In an important judgment of the Amsterdam Court of Appeal of 23 April 2014, ECLI:NL:GHAMS:2014:249 (Spare Ribs Express/Franchisee), the question was whether a franchisor was allowed to increase a contribution. The franchisor had asked the franchisees for an increase in the marketing contribution for 2009, 2010 and 2011. The Franchisees, including the franchisee in question, had always agreed to this. When the franchisor asked franchisees for another increase for 2012, the franchisee in question voted against at the franchisees’ meeting, while the majority of franchisees voted in favour. The franchisor established the majority decision and claimed payment of the increased contribution from the refusing franchisee.
In the first instance, the franchisee pointed out the lack of contractual authority to proceed to a unilateral increase and was proved right.
On appeal it is established that the franchise agreement does not provide for a commitment to decisions of the majority of franchisees. There is also no other contractual unilateral authority to increase the marketing contribution.
The franchisor points out, among other things, that a lot has changed since the conclusion of the franchise agreement in 1997, such as the size of the franchise organization and the importance of (internet) marketing, which means that marketing must be conducted at a national level in order to stay ahead of the competition. to stay. Reference is also made to the great franchise chain interest, which means that the interest of the franchise formula prevails over the individual interests of the franchisees. In view of that interest, according to the franchisor, an amount is required for national marketing activities that is so high that it cannot reasonably be financed from the regular franchise fee.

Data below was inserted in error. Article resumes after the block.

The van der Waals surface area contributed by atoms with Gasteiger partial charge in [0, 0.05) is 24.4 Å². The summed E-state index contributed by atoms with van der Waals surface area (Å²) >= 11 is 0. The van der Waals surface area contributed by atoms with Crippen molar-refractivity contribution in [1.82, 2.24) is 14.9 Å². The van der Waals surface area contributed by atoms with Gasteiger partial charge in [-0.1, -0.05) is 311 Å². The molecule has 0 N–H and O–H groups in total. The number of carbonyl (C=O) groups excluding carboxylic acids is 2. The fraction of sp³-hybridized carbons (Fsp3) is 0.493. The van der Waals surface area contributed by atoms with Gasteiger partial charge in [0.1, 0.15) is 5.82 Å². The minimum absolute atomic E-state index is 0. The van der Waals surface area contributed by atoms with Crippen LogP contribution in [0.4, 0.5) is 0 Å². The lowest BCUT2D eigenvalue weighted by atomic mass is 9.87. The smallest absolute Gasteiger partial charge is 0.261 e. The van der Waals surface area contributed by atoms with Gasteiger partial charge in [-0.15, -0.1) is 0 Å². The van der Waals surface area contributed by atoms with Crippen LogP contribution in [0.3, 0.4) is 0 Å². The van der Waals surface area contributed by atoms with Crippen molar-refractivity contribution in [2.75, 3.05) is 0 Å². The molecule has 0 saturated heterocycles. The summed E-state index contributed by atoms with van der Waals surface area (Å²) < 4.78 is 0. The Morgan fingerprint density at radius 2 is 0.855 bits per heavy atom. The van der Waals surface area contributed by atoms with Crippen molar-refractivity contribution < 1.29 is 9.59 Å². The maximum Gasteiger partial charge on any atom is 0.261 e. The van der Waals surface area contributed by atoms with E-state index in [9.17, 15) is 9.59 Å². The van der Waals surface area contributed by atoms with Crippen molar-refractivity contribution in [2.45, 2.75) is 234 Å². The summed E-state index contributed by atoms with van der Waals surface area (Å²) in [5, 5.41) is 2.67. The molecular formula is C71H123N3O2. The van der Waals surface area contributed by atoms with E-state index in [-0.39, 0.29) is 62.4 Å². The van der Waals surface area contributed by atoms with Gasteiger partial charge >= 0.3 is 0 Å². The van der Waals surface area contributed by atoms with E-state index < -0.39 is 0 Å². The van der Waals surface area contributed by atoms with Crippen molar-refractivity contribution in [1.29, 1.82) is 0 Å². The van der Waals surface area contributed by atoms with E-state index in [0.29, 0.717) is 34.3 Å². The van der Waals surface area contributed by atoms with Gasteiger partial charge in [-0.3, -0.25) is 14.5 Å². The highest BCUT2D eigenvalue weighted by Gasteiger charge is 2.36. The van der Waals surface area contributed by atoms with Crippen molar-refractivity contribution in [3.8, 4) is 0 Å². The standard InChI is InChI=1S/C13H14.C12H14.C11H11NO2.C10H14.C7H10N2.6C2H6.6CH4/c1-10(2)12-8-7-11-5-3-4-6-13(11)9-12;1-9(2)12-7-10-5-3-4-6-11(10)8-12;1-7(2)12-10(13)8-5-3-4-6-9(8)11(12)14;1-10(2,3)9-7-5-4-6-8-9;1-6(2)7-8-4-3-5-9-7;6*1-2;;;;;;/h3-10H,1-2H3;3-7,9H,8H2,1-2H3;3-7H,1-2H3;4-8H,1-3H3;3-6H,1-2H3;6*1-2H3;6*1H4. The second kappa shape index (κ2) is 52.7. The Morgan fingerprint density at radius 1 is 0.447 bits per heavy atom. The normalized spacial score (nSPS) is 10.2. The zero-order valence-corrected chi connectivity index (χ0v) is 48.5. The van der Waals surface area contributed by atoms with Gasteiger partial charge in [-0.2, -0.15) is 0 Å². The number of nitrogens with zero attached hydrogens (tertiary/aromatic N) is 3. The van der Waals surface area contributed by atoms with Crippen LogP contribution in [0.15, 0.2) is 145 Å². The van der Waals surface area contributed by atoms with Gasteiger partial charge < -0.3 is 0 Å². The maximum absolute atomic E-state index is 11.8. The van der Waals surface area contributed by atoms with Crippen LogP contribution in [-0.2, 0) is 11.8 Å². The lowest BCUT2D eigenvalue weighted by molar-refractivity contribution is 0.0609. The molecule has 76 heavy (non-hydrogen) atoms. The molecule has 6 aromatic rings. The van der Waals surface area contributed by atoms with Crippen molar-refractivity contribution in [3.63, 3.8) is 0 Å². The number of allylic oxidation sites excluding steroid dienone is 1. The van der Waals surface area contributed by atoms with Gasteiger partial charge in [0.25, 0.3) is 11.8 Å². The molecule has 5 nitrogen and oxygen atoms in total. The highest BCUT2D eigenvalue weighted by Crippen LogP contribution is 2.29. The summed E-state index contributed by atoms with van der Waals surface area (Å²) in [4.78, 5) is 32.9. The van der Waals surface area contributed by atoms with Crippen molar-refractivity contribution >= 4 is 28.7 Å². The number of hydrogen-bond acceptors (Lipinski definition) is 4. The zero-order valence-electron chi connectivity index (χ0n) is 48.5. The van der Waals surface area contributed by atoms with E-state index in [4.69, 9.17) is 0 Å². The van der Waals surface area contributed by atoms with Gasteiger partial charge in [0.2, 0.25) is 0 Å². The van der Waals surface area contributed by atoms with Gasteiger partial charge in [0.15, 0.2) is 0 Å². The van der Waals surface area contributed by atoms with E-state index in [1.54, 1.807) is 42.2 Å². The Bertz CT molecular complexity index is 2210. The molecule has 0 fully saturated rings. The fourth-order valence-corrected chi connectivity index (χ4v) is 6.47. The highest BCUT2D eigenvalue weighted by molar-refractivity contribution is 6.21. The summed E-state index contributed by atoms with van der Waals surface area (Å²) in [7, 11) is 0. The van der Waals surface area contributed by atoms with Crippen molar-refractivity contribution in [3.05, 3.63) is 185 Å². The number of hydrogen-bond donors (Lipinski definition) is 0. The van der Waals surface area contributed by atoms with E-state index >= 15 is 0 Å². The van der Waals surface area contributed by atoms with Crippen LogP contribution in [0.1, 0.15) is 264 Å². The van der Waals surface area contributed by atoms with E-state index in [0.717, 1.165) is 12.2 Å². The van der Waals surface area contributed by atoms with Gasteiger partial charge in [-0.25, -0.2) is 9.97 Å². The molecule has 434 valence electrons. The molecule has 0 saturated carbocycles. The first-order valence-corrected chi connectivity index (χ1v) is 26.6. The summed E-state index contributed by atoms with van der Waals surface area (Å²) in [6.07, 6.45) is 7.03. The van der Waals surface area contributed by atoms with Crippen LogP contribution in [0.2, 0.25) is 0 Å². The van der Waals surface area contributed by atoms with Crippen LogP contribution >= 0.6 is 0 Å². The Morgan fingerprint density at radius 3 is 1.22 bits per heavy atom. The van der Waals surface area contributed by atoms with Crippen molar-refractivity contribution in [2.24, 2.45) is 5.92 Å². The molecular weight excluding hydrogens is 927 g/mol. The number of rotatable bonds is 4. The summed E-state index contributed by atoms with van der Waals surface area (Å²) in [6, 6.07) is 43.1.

The Court considers that it is not inconceivable that the additional effect of reasonableness and fairness will lead to a payment obligation being assumed in the interest of the franchise formula and/or the collective of franchisees, without there being a contractual basis for this. However, the franchisor’s arguments do not convince the Court of Appeal. In doing so, the Court apparently refers in particular to the statement that the necessary marking activities could not be paid for from the regular franchise fee.
Needless to say, the Court of Appeal also considers that if and insofar as the franchise agreement stipulates that the franchisor would be entitled to unilaterally increase the marketing contribution, this would not be reasonable in the present case either. can stand, given the foregoing.
This judgment once again shows the need for a well-designed franchise agreement. If the franchisor wants to be able to unilaterally implement an increase in a financial contribution, at least after the majority of the franchisees have agreed to this, then it is important to stipulate this carefully formulated in the franchise agreement. Even then, in certain cases, reasonableness and fairness may render the clause inoperative. Franchisees are well advised to be critical of proposed increases, even if the majority of the franchisee is in favor of an increase, or if this authority is explicitly stated in the franchise agreement.
Mr AW Dolphin – Franchise attorney
Ludwig & Van Dam Franchise attorneys, franchise legal advice.
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